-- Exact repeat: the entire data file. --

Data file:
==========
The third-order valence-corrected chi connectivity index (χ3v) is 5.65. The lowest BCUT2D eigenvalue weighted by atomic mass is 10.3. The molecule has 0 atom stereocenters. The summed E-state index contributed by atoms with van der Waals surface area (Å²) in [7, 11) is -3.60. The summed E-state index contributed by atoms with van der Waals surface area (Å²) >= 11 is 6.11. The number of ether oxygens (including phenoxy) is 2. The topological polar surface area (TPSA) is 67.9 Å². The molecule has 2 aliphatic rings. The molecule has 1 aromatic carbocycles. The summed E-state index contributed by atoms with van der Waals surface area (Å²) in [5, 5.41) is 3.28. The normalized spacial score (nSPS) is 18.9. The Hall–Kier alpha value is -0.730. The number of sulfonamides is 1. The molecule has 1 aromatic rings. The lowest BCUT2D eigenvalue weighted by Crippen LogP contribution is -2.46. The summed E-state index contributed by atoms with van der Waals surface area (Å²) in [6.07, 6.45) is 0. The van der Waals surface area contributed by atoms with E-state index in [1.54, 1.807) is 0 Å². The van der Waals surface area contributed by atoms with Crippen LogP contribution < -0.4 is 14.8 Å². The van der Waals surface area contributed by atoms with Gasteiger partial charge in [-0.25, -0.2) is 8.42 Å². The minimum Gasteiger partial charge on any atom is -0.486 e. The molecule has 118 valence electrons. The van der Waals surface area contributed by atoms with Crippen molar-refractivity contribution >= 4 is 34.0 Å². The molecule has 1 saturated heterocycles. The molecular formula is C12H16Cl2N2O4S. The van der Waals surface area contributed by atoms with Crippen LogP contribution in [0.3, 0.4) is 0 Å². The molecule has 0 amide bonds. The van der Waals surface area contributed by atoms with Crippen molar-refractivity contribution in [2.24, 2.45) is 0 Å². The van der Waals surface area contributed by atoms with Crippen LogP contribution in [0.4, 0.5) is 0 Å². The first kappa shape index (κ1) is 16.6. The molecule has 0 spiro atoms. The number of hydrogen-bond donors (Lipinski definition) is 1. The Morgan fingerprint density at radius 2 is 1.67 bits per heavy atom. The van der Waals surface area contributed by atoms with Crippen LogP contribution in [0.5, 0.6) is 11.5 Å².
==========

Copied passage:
The third-order valence-corrected chi connectivity index (χ3v) is 5.65. The lowest BCUT2D eigenvalue weighted by atomic mass is 10.3. The molecule has 0 atom stereocenters. The summed E-state index contributed by atoms with van der Waals surface area (Å²) in [7, 11) is -3.60. The summed E-state index contributed by atoms with van der Waals surface area (Å²) >= 11 is 6.11. The number of ether oxygens (including phenoxy) is 2. The topological polar surface area (TPSA) is 67.9 Å². The molecule has 2 aliphatic rings. The molecule has 1 aromatic carbocycles. The summed E-state index contributed by atoms with van der Waals surface area (Å²) in [5, 5.41) is 3.28. The normalized spacial score (nSPS) is 18.9. The Hall–Kier alpha value is -0.730. The number of sulfonamides is 1. The molecule has 1 aromatic rings. The lowest BCUT2D eigenvalue weighted by Crippen LogP contribution is -2.46. The summed E-state index contributed by atoms with van der Waals surface area (Å²) in [6.07, 6.45) is 0. The van der Waals surface area contributed by atoms with E-state index in [1.54, 1.807) is 0 Å². The van der Waals surface area contributed by atoms with Crippen LogP contribution < -0.4 is 14.8 Å². The van der Waals surface area contributed by atoms with Gasteiger partial charge in [-0.25, -0.2) is 8.42 Å². The minimum Gasteiger partial charge on any atom is -0.486 e. The molecule has 118 valence electrons. The van der Waals surface area contributed by atoms with Crippen molar-refractivity contribution >= 4 is 34.0 Å². The molecule has 1 saturated heterocycles. The molecular formula is C12H16Cl2N2O4S. The van der Waals surface area contributed by atoms with Crippen LogP contribution in [0.3, 0.4) is 0 Å². The molecule has 0 amide bonds. The van der Waals surface area contributed by atoms with Crippen molar-refractivity contribution in [2.24, 2.45) is 0 Å². The van der Waals surface area contributed by atoms with Crippen LogP contribution in [0.4, 0.5) is 0 Å². The first kappa shape index (κ1) is 16.6. The molecule has 0 spiro atoms. The number of hydrogen-bond donors (Lipinski definition) is 1. The Morgan fingerprint density at radius 2 is 1.67 bits per heavy atom. The van der Waals surface area contributed by atoms with Crippen LogP contribution in [0.5, 0.6) is 11.5 Å².